How to Compare Types of House Siding

Knowing how to compare types of house siding can help you to make an informed decision on what materials to use on the exterior of your home.

Instructions on Comparin Types of House Siding

Compare Types of House SidingCompare Types of House Siding
There are a myriad of available styles and textures, and your budget may dictate some of your choices as well.

Consider your budget. Vinyl siding is one of the least expensive and most popular options on the market, and is a good choice if you live in a warm, wet climate. It will not flake or rot and stands up to heat and wind imperviously, but it does become brittle in extremely cold weather. In the south, vinyl is what all other types of house siding are compared to.

Take into account your climate. Stucco is a good choice for hot dry climates, as is fiber cement. Both can be painted to the desired color and are relatively inexpensive. Stone or brick sidings are more expensive, but look-alike options are available that compare well to the natural products and will fit lower budgets.

Decide what you can afford. Wood siding is the most beautiful and expensive options, and if treated properly it can last for years - but regular maintenance is required. Wood is prone to cracking and splitting, and can mildew in humid parts of the country. Engineered wood siding is treated and compressed to minimize these problems and is easier to install compared to traditional wood siding.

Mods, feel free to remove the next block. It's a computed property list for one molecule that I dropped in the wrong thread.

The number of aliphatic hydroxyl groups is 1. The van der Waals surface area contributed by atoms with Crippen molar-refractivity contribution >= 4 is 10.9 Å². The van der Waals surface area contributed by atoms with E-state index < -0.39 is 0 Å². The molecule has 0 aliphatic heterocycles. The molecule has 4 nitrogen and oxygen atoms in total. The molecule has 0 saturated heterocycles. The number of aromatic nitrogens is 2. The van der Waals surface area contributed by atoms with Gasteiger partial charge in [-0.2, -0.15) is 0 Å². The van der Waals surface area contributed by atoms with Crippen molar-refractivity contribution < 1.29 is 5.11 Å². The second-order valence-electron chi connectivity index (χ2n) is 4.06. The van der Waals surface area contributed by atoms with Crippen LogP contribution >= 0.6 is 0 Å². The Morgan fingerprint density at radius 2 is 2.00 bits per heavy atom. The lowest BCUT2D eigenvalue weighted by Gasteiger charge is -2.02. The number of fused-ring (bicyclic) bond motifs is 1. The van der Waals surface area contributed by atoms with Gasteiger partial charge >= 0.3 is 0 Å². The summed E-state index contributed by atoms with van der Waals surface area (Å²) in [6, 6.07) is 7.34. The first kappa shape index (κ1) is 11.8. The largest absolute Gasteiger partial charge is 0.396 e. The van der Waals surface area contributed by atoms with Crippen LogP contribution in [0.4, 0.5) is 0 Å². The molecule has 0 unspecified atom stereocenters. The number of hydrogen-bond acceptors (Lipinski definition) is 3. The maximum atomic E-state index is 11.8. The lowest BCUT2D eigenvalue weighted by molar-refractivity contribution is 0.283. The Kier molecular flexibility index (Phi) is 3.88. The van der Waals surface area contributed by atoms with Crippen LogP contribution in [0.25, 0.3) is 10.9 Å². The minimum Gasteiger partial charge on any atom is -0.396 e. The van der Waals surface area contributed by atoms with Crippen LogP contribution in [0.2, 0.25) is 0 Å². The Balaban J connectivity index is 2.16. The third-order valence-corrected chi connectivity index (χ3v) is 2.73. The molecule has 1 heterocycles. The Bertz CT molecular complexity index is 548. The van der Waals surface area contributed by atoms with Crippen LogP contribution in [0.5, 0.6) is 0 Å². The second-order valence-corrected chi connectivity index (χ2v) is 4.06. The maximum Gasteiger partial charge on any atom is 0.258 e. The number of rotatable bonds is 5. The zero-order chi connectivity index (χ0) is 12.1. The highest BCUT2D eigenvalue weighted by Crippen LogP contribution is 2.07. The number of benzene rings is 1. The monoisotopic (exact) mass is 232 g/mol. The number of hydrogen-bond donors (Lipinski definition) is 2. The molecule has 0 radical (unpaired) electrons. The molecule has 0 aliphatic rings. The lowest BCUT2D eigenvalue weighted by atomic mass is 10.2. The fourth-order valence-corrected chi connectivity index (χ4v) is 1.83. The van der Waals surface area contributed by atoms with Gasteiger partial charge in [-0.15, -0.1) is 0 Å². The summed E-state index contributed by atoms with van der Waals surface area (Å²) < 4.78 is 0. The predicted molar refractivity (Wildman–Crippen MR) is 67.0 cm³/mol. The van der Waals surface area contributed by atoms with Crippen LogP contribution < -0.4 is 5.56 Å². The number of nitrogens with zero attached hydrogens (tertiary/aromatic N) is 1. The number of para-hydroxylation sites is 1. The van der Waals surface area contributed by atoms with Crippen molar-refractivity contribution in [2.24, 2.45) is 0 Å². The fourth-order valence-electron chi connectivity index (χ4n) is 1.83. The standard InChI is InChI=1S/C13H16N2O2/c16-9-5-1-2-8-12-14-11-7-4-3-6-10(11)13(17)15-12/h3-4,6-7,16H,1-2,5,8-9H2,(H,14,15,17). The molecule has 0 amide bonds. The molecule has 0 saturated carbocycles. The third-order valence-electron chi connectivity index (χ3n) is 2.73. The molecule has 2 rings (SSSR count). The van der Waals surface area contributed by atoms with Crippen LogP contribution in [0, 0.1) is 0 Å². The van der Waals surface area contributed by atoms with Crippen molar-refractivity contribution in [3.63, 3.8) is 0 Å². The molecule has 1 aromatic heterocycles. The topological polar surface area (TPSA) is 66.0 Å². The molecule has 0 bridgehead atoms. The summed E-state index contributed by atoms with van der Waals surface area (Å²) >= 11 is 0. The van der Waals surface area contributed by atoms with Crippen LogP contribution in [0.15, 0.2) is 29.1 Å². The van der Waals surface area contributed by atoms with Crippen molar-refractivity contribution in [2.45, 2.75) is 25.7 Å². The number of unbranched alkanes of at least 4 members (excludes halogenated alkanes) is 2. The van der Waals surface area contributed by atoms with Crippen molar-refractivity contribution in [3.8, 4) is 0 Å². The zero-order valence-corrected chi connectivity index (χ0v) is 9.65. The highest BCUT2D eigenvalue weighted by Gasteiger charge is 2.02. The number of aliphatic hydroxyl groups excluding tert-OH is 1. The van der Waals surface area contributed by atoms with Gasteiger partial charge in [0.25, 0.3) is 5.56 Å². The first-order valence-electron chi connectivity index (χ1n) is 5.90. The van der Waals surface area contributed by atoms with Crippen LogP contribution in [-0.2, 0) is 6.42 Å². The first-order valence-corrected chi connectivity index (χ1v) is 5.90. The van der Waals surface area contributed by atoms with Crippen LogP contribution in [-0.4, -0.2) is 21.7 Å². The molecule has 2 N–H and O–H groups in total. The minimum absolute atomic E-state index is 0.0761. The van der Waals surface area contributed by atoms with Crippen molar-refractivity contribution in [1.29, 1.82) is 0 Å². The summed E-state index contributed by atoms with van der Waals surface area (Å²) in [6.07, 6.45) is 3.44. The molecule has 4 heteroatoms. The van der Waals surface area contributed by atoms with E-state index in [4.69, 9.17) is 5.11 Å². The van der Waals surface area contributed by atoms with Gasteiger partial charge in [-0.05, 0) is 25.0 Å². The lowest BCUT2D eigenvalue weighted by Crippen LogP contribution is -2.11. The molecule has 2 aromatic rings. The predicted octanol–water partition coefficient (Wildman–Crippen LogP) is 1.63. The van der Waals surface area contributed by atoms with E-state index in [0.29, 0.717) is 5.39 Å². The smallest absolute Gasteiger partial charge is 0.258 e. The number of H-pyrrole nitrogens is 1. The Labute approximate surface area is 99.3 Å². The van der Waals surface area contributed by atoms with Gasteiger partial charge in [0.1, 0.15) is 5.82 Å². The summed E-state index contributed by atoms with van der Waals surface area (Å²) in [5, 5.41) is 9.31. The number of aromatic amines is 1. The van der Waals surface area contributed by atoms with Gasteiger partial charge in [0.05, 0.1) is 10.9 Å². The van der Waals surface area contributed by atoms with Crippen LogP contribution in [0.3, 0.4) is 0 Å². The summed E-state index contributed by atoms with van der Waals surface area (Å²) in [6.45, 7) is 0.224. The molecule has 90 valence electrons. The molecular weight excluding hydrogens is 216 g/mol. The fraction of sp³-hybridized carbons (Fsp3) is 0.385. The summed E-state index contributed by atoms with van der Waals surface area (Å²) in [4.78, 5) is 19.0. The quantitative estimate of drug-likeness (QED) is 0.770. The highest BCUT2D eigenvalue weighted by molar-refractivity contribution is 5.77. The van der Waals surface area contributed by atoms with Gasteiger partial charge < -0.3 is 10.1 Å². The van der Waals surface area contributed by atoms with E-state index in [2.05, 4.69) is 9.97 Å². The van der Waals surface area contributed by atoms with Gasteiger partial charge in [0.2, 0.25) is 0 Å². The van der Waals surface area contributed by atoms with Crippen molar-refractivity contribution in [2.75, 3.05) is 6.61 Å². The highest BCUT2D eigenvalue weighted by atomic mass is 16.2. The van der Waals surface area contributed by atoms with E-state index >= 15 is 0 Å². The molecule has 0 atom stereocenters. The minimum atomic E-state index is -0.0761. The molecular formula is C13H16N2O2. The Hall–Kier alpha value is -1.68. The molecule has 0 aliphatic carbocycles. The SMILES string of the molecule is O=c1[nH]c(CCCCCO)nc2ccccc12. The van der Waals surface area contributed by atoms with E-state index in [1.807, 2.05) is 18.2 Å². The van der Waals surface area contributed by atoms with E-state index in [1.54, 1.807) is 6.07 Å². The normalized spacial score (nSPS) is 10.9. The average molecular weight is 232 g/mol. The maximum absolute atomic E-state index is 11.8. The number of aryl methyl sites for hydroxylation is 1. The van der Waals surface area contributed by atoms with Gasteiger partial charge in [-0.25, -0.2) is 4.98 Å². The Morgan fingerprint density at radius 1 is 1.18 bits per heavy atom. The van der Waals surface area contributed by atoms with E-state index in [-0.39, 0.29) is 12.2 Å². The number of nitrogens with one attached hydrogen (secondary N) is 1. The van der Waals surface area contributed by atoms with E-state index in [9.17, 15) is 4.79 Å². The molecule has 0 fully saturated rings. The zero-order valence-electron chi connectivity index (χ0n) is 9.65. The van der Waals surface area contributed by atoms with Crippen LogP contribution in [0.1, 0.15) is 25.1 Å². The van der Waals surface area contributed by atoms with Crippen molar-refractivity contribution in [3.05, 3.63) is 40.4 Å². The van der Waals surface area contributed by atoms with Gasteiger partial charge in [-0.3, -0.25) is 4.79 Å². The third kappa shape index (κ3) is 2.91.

Look at alternative options. Metal siding is popular for ranch style homes and second story add-ons, due to a widely expanding availability of colors and textures that can mimic wooden counterparts. Its extreme resistance to the elements, reasonable cost compared to wood siding and ease of installation make it a appropriate choice for many homeowners.

Compare the different types of house siding and weigh your options against your budget, your climate and your desired style to find the perfect exterior for your house!

Tip

  • Consider the area of the country you live in when deciding on a type of house siding. If you live in a part of the country with extreme weather conditions you will need more durable siding to withstand the elements

About the Author

Allen Young is an experienced writer on such subjects such as real estate investing, mortgages, and personal finance. Young has also written on sports, travel, and parenting. Currently he is the president of Crestwood Capital Group.